“Mort’s got a point,” Rich said. “It’s the same for holidays; there were plenty of good times, but let’s not forget the lousy parts.” I flashed back to various verbal brawls and embarrassingly inappropriate jokes. The year someone didn’t show up because he was in jail. Close friends who said they never ate any dish their relatives brought because they suspected the food had been poisoned. The time a guest showed up drunk accompanied by a young girlfriend with whom he canoodled on the couch for hours, surrounded by twenty-five guests including his horrified mother and several fascinated adolescents.
Obviously we won’t have that kind of entertainment this year, so we’ll have to rely on our own resources to make the holidays fun and meaningful.
Trick-or-treaters won't be coming to our door this Halloween, so at dusk Rich and I are taking a driving tour of the most spectacular decorations we've found on our daily walks; I can’t wait to admire them in their full, spooky glory lit up after dark. As we cruise around, we’ll listen to songs like "Monster Mash" and of course, wear our masks.
I’ve often wondered why nobody writes Thanksgiving songs, and then I ran across 29 Perfect Songs to Add to Your Thanksgiving Dinner Prep Playlist. It has everything from Sister Sledge’s “We Are Family” to Little Eva’s wacky “Let’s Do the Turkey Trot” to Fats Waller’s “All That Meat and No Potatoes,” followed by “Do the Mashed Potatoes,” courtesy of Mr. James Brown. Perfect soundtrack! We’ll be singing along to these golden oldies as we prepare turkey with all the trimmings. (I’m collecting recipes for the leftovers; if you have a good one, please pass it along.)
The great thing about Thanksgiving is that if you eat some turkey, you’ve pretty much fulfilled the ritual and can snooze contentedly in front of Macy’s Thanksgiving Day parade. Oh yes, they’re having one, but it’s been reinvented in hopes it won’t become a super-spreader.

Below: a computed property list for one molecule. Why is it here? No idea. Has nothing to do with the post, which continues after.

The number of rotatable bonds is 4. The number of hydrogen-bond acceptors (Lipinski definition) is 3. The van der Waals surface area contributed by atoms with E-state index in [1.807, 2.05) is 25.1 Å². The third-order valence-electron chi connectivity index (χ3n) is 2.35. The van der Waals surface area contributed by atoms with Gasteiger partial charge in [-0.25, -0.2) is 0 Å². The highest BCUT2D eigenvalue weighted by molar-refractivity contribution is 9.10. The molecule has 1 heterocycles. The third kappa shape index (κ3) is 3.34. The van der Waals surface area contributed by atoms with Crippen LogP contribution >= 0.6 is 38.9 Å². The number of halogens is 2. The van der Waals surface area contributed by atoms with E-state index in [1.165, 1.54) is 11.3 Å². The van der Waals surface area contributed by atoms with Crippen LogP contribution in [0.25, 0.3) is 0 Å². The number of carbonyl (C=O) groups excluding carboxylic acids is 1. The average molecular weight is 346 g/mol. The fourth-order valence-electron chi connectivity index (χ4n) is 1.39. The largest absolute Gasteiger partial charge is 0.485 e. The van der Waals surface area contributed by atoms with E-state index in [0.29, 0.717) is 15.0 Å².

The next holiday — which for us is Christmas — involves countless traditions: carols, cards, tree, stockings, presents. Rich and I won’t be celebrating with others this year, but we plan to honor all the customs, plus a few of our own, such as holiday snails. We’ll exchange silly gifts, dress up, cook a feast, eat too much, drink too much, and tell stories of Christmas disasters.
What disasters? Well, there was the time our dog Eskimo Pie found a gift-wrapped rum cake, ate the entire thing, and was discovered in a drunken stupor. Or the year we managed to find a live tree in Seville, back when árboles de Navidad were rare, and right after we decorated it, a strong wind blew through an open window knocking over the tree — which then shed all its needles. And there was that unforgettable moment when I tipped over a bottle of red wine on a snow-white tablecloth while eating Christmas goose with British friends. The list goes on and on.
But when you come right down to it, these moments add spice to the season. Like families, holidays are messy, maddening, and every once in a while, magical. We love them just as they are — not despite their imperfections but because of them.
In 2020, the way to prove how much we love our families is to stay away from them. This morning I heard from a Sevillano friend with whom I’ve celebrated Thanksgiving and Christmas for many years. He and several relatives now have Covid-19; one is in the hospital.
“I made the potentially deadly mistake ,” he wrote, “of putting my guard down in a family setting. If nothing else please take this lesson. A common last name is not a certificate of immunity, and no matter how much you love someone we are all strangers when it comes to the virus. I was peer-pressured into excessive stays, not ventilating enough, and tolerating behaviors that exposed everyone... Thanksgiving is going to be a super-spreading event, and the best way to express love to our families is to remain alive for them.”
Like ill-considered Halloween pranks, this year’s holiday gatherings may seem like a good idea at first, but there’s a very real chance they will come back to haunt you and yours. I believe our best move is to fill the next two months with as much love, laughter, and social distancing as possible. And brace ourselves for whatever gobsmacking surprises 2021 has in store for us.
Good luck out there!
Do you have any holiday plans? Disaster stories? Recipes for leftover turkey? Please share them in the comments below.
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This article is part of my ongoing series of articles on surviving the pandemic, if possible while holding on to some shreds of our sanity and sense of humor.
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TO I'm an American travel writer based in Seville, Spain.
Wanderlust has taken me to more than 60 countries. Every week I provide travel tips and adventure stories to inspire your journeys and let you have more fun — and better food — on the road